Posting the Colors. Presenting and then posting the colors should be reserved for a more special occasion and should not be the every-day or possibly even the monthly standard.
Retrieving the Colors. having the color guard come back into the room to retrieve the colors is a black tie affair and should happen maybe once a year. It need to be reserved for a very special occasion.
This article is about when to drape, dress, or band the flag on the casket and when to transfer a casket using each of the three techniques. Let’s begin with a bit of history.
For the US military, caskets have been carried while draped, dressed, and banded for decades depending on the requirements. Different services have used different standards at various times as you will see by the pictures.
The terms draped/dressed/banded casket = draped/dressed/banded flag.
For many years, first responders (law enforcement, firefighters, and EMS personnel) have followed US military standards from the Army and Marine Corps due to the volume of information in both drill and ceremonies manuals. The Air Force manual relies heavily on both manuals and is usually not referenced. Even though the two manuals have an abundance of information, understandably, first responders have resorted to creating techniques to suit their immediate needs. These standards extend into the Forest Service, various rescue agencies around the country, TSA color guards, and Federal Reserve Police.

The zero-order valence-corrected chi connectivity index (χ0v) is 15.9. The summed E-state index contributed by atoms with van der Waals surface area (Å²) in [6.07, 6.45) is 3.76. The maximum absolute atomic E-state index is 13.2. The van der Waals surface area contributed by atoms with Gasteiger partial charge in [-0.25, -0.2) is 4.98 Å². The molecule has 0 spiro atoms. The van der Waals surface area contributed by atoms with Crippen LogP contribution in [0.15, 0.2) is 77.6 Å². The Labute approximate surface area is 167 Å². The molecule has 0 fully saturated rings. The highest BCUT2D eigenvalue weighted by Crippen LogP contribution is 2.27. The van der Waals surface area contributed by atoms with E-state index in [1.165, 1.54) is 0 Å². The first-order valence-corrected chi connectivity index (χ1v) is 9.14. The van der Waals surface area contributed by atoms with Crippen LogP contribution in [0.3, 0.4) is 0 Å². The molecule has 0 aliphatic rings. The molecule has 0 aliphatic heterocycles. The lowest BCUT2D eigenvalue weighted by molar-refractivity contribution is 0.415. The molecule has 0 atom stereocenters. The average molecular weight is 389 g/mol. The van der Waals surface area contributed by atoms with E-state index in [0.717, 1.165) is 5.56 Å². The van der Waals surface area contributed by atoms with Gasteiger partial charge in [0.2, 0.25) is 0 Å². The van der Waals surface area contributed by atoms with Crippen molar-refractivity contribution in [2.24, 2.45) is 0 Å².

In the Military Drill World and especially the Ceremonial Drill World there are some times when “Never” and “Always” are necessary. To say, “A draped casket is never carried”, or something similar, is just not so. A drape, dress, or band situation is not one of those times for an always or never, except where noted below.
Defining our Terms
Draped Casket: The flag is laid over the casket.
Dressed Casket: The flag is “dressed” (folded up) at each end.
Banded Casket: A Casket band is around the flag holding it to the casket.
When and Why